Transcript of Stephen Timms MP at Westminster Hall


All Party Parliamentary Group on Faith and Society
Stephen Timms MP speaks at the Westminster Hall debate
‘Co-operation between local government and faith communities’
2 July 2013

Stephen Timms MP: […] The all-party group on faith and society, supported by FaithAction, which provides its secretariat, was formed in April 2011 and aims to promote understanding of faith-based organisations engaged in social action in the UK, to promote recognition of their value and to consider regulatory and legislative arrangements that can make the most of the potential contribution of faith-based organisations around the UK. The group took evidence from some innovative faith-based organisations in this country.

We had four meetings focusing on the following areas: welfare to work, in respect of which faith-based groups have been doing impressive work; meeting the needs of children and young people; health and well-being; and international development. For each meeting, FaithAction put out a call for evidence to member organisations, other networks and partners, and asked for groups to make contact if they wanted to present evidence at one of the roundtable meetings. At the meetings, we asked each group to present for five minutes on their current work, setting out what they are doing and the barriers they face.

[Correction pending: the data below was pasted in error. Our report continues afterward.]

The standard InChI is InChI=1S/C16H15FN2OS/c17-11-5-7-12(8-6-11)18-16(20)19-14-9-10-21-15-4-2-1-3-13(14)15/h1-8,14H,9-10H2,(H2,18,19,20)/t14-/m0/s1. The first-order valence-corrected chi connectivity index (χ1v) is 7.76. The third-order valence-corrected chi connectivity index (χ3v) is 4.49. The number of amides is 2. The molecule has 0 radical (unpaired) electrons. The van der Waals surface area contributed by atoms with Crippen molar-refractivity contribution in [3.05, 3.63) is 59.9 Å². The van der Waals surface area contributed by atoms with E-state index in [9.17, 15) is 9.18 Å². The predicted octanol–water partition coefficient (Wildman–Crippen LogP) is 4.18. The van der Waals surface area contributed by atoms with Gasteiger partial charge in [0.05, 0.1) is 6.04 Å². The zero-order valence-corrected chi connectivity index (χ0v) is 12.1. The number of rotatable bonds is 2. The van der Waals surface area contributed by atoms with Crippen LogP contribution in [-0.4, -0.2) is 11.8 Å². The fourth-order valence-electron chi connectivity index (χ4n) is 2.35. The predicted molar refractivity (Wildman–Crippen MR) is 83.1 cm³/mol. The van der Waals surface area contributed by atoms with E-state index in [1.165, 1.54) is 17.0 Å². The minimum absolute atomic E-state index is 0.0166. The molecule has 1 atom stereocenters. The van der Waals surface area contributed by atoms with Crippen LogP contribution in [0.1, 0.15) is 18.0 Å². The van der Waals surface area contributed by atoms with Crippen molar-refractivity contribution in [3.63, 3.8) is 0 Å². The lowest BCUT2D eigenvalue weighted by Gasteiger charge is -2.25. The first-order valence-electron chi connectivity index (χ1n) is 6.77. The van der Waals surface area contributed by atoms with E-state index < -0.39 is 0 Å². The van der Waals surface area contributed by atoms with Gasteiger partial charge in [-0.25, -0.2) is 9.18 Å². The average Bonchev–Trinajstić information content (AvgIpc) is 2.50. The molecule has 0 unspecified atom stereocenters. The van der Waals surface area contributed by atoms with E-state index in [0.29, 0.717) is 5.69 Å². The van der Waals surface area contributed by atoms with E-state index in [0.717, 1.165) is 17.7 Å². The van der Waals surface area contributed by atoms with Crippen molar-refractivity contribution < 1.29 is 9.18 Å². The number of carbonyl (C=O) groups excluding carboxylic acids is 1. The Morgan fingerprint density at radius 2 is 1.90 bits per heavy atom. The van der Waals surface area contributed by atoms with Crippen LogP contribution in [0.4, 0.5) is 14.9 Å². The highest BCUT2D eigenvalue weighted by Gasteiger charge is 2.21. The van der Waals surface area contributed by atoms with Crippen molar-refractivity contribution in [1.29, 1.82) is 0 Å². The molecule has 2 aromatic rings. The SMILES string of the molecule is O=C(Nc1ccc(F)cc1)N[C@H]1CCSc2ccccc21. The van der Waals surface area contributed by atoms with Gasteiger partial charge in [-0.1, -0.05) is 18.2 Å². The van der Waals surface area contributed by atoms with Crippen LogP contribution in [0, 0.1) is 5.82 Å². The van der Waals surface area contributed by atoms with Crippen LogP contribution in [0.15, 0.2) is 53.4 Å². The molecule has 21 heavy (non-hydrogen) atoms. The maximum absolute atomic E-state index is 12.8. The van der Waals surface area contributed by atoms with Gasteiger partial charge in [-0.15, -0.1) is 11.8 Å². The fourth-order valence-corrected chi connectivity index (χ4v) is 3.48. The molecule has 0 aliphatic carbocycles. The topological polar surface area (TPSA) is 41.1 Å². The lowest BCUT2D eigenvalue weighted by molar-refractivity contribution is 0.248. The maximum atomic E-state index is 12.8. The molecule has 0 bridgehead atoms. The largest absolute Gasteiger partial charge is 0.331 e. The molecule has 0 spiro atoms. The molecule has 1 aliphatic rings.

At the welfare-to-work roundtable, for example, we spoke to the Nishkam centre, which is an impressive Sikh organisation in Birmingham. We also heard evidence at that meeting from Spear, which is based at St Paul’s church in Hammersmith. At the children and young people’s meeting, we heard from the Hawbush project in Dudley and the Pathway project in the west midlands. There were half a dozen organisations at the meeting on international development, including Jewish Care, Parish Nursing, Khalsa Aid, the LifeLine Network and Muslim Aid.